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May 2003

May 2003

Volume 53, 2003

FEATURES

A Philanthropist Goes to Washington

Ruth Lilly's $120 Million Donation to Americans for the Arts is Hardly Philanthropic
MAY 01, 2003 by

The State's Quest for Total Information Awareness

Making it Easier for Strangers to Roam through Our Private Records Will Not Increase Our Security
MAY 01, 2003 by

Selling History with Dolls

Free Markets, Selling History, Can Benefit Us All
MAY 01, 2003 by

Does Prosperity Depend on Education?

Numerous Self-Made Tycoons Succeed with Limited Formal Education
MAY 01, 2003 by

How California's Consumer Laws Legalize Extortion

California Trial Lawyers Target Small Business with Frivolous Lawsuits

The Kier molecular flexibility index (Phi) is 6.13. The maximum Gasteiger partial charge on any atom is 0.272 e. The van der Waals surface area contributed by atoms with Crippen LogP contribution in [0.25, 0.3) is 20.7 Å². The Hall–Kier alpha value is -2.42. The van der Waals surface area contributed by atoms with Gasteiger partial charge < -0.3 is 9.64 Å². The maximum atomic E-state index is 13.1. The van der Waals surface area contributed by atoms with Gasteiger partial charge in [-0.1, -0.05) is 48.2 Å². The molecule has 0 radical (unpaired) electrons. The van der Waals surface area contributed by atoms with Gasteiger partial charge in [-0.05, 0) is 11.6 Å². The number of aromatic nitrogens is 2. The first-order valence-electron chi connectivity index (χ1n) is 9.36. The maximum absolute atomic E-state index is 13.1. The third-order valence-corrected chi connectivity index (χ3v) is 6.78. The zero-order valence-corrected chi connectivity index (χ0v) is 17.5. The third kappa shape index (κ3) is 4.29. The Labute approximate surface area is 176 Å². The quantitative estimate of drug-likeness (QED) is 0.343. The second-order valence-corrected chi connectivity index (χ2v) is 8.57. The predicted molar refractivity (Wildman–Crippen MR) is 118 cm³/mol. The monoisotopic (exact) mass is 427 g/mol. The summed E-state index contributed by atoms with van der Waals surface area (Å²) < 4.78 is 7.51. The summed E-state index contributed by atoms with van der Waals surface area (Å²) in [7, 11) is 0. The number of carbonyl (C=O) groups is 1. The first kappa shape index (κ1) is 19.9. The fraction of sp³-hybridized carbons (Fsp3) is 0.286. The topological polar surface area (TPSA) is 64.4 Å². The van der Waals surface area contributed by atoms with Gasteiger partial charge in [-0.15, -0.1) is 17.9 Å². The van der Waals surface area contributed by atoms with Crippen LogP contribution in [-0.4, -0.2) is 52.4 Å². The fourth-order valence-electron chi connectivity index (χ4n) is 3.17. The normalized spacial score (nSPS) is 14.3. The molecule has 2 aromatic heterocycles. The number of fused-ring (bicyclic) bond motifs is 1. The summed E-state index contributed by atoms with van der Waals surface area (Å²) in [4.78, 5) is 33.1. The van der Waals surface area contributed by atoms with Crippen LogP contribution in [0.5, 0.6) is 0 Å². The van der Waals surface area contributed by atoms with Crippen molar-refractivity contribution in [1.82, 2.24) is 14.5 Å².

MAY 01, 2003 by

I Never Dream of Nicotine

"Addiction" Cannot be Weighed, Measured, or Lovingly Caressed--But Trial Lawyers Can Profit From It
MAY 01, 2003 by

Saving the Environment for a Profit, Victorian-Style

Economic Progress Mandates the Development of Efficient Practices and the Discovery of Profitable Uses for Industrial Waste
MAY 01, 2003 by

What's Wrong with How We Teach Economics

Economic Education Places Too Much Stock in Mathematical Formulas and Not Enough in the Study of Human Behavior
MAY 01, 2003 by

Berry Gordy Jr. and the Original "Black Label"

Motown Records' Founder Gave America Some of its Best Music Moments
MAY 01, 2003 by

What's So Good About Democracy?

It Is Almost Impossible to Design a System That Produces "The People's" Verdict
MAY 01, 2003 by

It was once said that "democracy is the most promiscuous word in the language; she is everybody's mistress." Indeed, political regimes of widely differing institutional features label themselves democracies, as did totalitarian communist orders. Often, the best guide to a country's democratic credentials was that it didn't call itself democratic: compare West Germany's Federal Republic with the East German Democratic Republic.

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